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Old February 22nd, 2013, 5:48 am
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BrianTung  Male.gif BrianTung is offline
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Re: Bellatrix Lestrange: Character Analysis

1. Bellatrix is often seen as the most fanatical of Voldemort's supporters. Why do you think it is that she has devoted her life and efforts so wholly to Voldemort? What influences in her family and life could have led to her becoming one of the most feared Death Eaters? Could she have any romantic feelings for Voldemort?

Voldemort's movement resonates with Bellatrix. She's a front-runner--i.e., a person who enjoys power, and who enjoys the machinations involved in retaining and expanding that power. (That perspective seems to be part and parcel of the Black family, to the point that family members have to explicitly break out of that mold.) Voldemort enables her to act out those impulses to the hilt.

Bellatrix does at times seem to have deeper feelings for Voldemort than simply allegiance, but I hesitate to call them "romantic." They seem more like straightfoward lust to me, but it's hard to say for sure.

2. What do you suppose leads Bellatrix to distrust Snape so, as seen in the HBP chapter 'Spinner's End'? Does this cast any doubts upon her complete trust in Voldemort? Does it speak of any prior relationship with Snape?

She distrusts him as much as anyone might, I think, but more than that, she is envious of his position as Voldemort's trusted lieutenant, a position she would dearly love to assume. She is therefore additionally motivated to suspect Snape, as any clear indication of his disloyalty would (so she thinks) advance her in Voldemort's esteem.

3. What kind of relationship do you think that Bellatrix had with her cousin, Sirius, for her to so easily battle against, and ultimately have a hand in killing him?

He was a traitor. He rejected the family House, and he rejected their notion of blood purity. It was not really her place to disown him, as such, but she considered him as having been removed from the family--note his eradication from the family tree--and probably thought even worse of him (because of the family name he essentially spat on) than she would a Muggle-born stranger. She therefore had no compunctions about bringing about his death.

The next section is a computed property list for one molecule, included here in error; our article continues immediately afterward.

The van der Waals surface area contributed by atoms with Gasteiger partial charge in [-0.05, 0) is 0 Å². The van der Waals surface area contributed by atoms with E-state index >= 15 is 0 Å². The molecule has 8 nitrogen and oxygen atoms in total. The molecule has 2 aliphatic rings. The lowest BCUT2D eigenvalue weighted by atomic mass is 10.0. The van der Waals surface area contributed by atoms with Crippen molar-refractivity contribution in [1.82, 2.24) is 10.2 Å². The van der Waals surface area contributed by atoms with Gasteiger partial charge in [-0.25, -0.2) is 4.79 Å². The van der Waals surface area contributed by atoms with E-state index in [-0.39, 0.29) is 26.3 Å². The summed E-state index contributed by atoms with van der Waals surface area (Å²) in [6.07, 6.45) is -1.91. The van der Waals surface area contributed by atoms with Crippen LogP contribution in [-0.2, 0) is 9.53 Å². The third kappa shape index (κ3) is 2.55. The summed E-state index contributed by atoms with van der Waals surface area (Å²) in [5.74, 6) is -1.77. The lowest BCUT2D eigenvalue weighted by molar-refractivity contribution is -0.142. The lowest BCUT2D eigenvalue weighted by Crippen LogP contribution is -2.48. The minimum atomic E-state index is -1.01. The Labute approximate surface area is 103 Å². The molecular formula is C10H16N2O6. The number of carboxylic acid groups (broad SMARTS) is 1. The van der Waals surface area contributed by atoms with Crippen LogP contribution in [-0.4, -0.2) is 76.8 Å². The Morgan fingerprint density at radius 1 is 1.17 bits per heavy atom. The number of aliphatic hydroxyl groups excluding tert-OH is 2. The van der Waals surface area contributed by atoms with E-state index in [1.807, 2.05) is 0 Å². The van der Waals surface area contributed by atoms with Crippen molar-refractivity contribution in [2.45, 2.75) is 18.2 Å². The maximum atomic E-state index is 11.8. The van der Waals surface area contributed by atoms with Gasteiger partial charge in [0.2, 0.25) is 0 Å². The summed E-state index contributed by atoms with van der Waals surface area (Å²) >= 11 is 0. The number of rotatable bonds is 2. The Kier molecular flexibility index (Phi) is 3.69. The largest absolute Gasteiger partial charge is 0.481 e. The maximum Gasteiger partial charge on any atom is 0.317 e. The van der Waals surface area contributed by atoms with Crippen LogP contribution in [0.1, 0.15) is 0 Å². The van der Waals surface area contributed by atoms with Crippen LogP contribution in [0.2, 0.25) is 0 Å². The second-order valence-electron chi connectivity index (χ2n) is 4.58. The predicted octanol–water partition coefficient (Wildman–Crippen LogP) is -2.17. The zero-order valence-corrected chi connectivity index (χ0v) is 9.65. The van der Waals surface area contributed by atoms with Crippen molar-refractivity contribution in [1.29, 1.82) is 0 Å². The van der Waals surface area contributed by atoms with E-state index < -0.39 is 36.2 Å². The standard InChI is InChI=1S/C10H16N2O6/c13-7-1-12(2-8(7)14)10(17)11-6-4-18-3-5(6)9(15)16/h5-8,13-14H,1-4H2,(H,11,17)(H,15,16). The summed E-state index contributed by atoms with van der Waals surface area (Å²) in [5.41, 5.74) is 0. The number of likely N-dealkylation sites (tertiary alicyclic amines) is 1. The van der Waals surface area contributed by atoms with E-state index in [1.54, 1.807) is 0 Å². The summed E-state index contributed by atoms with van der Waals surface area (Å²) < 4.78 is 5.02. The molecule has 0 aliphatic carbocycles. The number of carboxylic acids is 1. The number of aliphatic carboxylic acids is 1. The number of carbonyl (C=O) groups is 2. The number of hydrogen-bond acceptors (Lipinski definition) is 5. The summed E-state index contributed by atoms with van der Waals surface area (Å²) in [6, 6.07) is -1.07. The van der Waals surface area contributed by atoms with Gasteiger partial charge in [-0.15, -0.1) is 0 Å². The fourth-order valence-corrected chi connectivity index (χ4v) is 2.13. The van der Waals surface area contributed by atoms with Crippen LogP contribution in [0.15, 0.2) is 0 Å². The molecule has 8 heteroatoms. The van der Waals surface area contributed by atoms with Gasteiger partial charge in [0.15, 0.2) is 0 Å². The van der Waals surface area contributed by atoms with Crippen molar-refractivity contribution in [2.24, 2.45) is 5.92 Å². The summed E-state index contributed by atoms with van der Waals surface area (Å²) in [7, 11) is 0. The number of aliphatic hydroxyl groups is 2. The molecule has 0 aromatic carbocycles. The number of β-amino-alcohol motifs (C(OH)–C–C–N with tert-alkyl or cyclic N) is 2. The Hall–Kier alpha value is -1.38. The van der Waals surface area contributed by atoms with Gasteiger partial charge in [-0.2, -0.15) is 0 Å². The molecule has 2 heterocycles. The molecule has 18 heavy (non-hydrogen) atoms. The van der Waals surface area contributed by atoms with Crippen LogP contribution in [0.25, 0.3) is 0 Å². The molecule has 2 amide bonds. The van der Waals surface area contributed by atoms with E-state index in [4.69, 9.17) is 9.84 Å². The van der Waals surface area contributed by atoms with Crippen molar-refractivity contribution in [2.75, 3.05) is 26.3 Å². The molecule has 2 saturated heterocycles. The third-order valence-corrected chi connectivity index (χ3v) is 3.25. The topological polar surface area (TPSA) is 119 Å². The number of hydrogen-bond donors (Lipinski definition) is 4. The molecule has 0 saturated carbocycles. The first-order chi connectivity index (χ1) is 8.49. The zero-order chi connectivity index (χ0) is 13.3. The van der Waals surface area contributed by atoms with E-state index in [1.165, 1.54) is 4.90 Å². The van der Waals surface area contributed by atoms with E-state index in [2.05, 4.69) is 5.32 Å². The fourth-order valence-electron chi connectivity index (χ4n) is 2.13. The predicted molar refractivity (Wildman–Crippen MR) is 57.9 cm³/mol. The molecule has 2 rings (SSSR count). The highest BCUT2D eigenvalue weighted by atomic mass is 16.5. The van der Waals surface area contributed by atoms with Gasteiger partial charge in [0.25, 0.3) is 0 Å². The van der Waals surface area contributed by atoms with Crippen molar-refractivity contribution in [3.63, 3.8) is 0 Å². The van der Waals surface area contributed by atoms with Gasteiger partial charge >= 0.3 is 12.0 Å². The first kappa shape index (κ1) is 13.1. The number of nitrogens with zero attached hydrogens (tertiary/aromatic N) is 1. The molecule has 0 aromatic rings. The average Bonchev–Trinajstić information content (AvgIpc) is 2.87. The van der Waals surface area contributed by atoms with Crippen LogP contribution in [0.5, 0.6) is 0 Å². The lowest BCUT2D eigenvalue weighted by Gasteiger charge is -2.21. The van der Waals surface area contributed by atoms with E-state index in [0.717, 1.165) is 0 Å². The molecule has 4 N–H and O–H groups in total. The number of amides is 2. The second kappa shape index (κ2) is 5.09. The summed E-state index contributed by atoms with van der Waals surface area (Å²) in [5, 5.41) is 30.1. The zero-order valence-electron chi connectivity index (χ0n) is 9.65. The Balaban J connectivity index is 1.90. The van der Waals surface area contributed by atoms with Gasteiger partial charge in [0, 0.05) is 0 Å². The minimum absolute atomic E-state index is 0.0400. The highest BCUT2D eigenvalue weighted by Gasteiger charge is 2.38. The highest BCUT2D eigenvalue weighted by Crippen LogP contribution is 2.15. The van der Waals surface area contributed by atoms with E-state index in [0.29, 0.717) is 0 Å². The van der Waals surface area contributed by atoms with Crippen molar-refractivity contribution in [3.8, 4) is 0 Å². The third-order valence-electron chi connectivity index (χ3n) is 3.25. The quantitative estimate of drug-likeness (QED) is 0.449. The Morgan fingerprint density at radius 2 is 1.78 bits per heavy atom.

4. Bellatrix is said to have been at school and joined forces with several other Death Eaters prior to Harry's parents being at Hogwarts. What factors do you see as contributing to the turning of Bellatrix and her peers to Voldemort, and how could they have gotten away with this in the middle of Hogwarts?

I don't think there is any mystery to her joining other Death Eaters (nor did it take substantial "turning"): It was a power play, plain and simple. Power beckons to Death Eaters. They think of that power as being their birthright, and so what they do is not cruel or evil or immoral, but simply natural. (Think of all that people have wrought in the real world in the name of "natural" power.)

And just as Bellatrix would have been swayed to see untrustworthiness in Snape even where it might not have been, so the school administration was likely to overlook an uncomfortable truth in their own student body until the countervailing evidence was overwhelming. We see this in many of the administration Wizards in the series--notably Fudge, who steadfastly ignored evidence of Voldemort's evidence until to continue was madness (and possibly even a little beyond).

5. Bellatrix seems to have a fondness for the Cruciatus curse. What do you think that this says about her personality and history?

She's cruel. She derives pleasure from inflicting pain and suffering. I'm not sure she's exactly psychopathic in the clinical sense, but it's in that direction. (It's worth noting that IANAD, and neither I suspect is Rowling.)

6. What do you think of her hatred of Tonks for marrying a werewolf?

She despises werewolves. They have their uses, but she does not think of them as being in the class of Wizards--certainly not of pure-blood Wizards. So she despises Tonks for descending to that level, above and beyond any hatred she has for Tonks being a Mudblood sympathizer.

7. Do you think Bellatrix could have been redeemed?

First in the list of requirements for redemption is a desire to be redeemed. I think Bellatrix is disqualified on those grounds, for the simple reason that I doubt she would think of herself as needing redemption. She thinks of herself simply as doing what best puts herself in the position to which she is "naturally" destined, on top of the Wizarding world with her dark prophet, Voldemort.


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